Some students at Raceland-Worthington High School learned three key questions they may need to ask if they ever are faced with providing emergency first aid.
The questions are:
¿Que problemos medicos tienes?
The students, all enrolled in upper-level Spanish, were practicing CPR Thursday as part of a study unit to learn the Spanish equivalents of English medical terms and phrases.
Teacher Zenaida Smith assigned the unit to motivate her students to continue foreign language study. Some of her students are planning careers in the health industry, and learning the lingo is just the sort of real-world application to show them studying Spanish has concrete benefits.
The CPR instruction was courtesy of Marty Johnson, a paramedic and emergency medical services coordinator for the Kentucky Fire Commission. Johnson coordinates fire rescue training, and his son Novan is one of Smith’s students.
It was Johnson who prioritized the questions, which in English mean, more or less, are you O.K., when did the problem start and what sort of medical problems have you had in the past.
Johnson brought training dummies and other materials to class so all 20 students could practice. The students all are motivated and already proficient in Spanish, so the most difficult element of the instruction was the chest compression, which proved surprisingly strenuous for the teenagers.
The instruction was far more than a classroom exercise; Johnson said once they’d completed it the students would be certified as competent to administer emergency CPR.
Smith hopes they also will see practical reasons for continuing to study Spanish. That is important, because upon completion of her upper-level classes, they will have surpassed foreign language requirements at many colleges and universities, she said.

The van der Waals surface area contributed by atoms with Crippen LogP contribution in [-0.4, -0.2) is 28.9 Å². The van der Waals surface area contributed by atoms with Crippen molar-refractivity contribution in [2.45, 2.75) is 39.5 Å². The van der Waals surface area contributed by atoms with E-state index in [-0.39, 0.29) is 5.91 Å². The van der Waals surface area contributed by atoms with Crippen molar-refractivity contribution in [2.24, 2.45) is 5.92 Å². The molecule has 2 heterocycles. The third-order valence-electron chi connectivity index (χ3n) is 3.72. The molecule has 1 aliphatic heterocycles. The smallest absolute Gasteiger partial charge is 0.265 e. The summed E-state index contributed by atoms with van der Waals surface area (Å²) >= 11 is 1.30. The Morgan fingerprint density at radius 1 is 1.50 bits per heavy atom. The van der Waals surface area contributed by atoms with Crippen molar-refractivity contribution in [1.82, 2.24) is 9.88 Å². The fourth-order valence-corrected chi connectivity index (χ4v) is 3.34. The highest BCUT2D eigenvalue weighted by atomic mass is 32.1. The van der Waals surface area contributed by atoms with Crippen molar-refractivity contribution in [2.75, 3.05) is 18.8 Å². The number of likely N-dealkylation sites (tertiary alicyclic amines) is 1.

Knowing medical terms and how to communicate with patients is a clear benefit, said Olivia Strehle, a senior who plans to study psychology in college. “I feel it would be very helpful if I’m in an area with many Spanish-speaking people,” she said.
The unit also made study more interesting because it went beyond rote memorization. “These are real-world things you’re going to need to know,” she said.
Johnson, who took Spanish in school and retains a rudimentary amount of vocabulary, said the Spanish-speaking community is extensive enough that emergency workers in the region commonly encounter patients or their families who don’t speak English.
Knowing their language can save lives because in emergency care, time is precious. Minutes spent puzzling over the meaning of words or sending for an interpreter can mean the difference between life and death.
Smith, a native of Panama for whom Spanish is her native language, receives calls from time to time, including in the middle of the night, requesting her services to interpret in such situations.
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